USA Today: Courts may play pivotal role on voting rights in 2016 election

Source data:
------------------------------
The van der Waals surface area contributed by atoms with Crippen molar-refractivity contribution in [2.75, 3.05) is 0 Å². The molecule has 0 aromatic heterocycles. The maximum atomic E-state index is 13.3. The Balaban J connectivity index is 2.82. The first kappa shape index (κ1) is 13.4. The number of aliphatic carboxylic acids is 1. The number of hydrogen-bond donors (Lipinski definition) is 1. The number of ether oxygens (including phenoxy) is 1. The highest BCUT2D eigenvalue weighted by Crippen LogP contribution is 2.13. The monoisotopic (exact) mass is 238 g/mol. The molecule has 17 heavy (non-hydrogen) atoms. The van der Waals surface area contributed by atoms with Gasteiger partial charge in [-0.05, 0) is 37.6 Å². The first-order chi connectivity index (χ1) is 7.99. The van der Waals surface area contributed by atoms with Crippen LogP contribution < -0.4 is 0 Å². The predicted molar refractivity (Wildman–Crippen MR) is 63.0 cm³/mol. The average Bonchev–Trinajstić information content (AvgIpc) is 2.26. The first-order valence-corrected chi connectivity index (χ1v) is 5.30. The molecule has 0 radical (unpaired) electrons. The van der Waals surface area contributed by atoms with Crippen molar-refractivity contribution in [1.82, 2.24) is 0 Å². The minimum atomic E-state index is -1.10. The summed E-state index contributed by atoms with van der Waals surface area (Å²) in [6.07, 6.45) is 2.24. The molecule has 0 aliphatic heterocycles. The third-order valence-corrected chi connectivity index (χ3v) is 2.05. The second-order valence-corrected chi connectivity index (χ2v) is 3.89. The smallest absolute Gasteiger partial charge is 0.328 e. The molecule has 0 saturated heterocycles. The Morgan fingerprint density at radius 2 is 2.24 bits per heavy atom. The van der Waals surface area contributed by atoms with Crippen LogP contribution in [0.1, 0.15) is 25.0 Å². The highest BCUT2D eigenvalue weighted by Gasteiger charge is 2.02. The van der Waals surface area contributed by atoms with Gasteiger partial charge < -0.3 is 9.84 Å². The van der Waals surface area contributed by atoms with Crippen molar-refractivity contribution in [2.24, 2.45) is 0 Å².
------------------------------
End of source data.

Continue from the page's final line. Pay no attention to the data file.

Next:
Later this year or next year — or whenever the court is back to full strength — it could agree to hear a case from North Carolina, Texas, or elsewhere in hopes of setting a national standard for what legislatures and election administrators can and cannot do. “If we can’t get to the Supreme Court to win those cases, then I do think it’s going to make it difficult going forward," says Gerald Hebert, executive director of the Campaign Legal Center, which challenges restrictive laws. "It will encourage other legislatures to keep enacting laws to maintain political power.”

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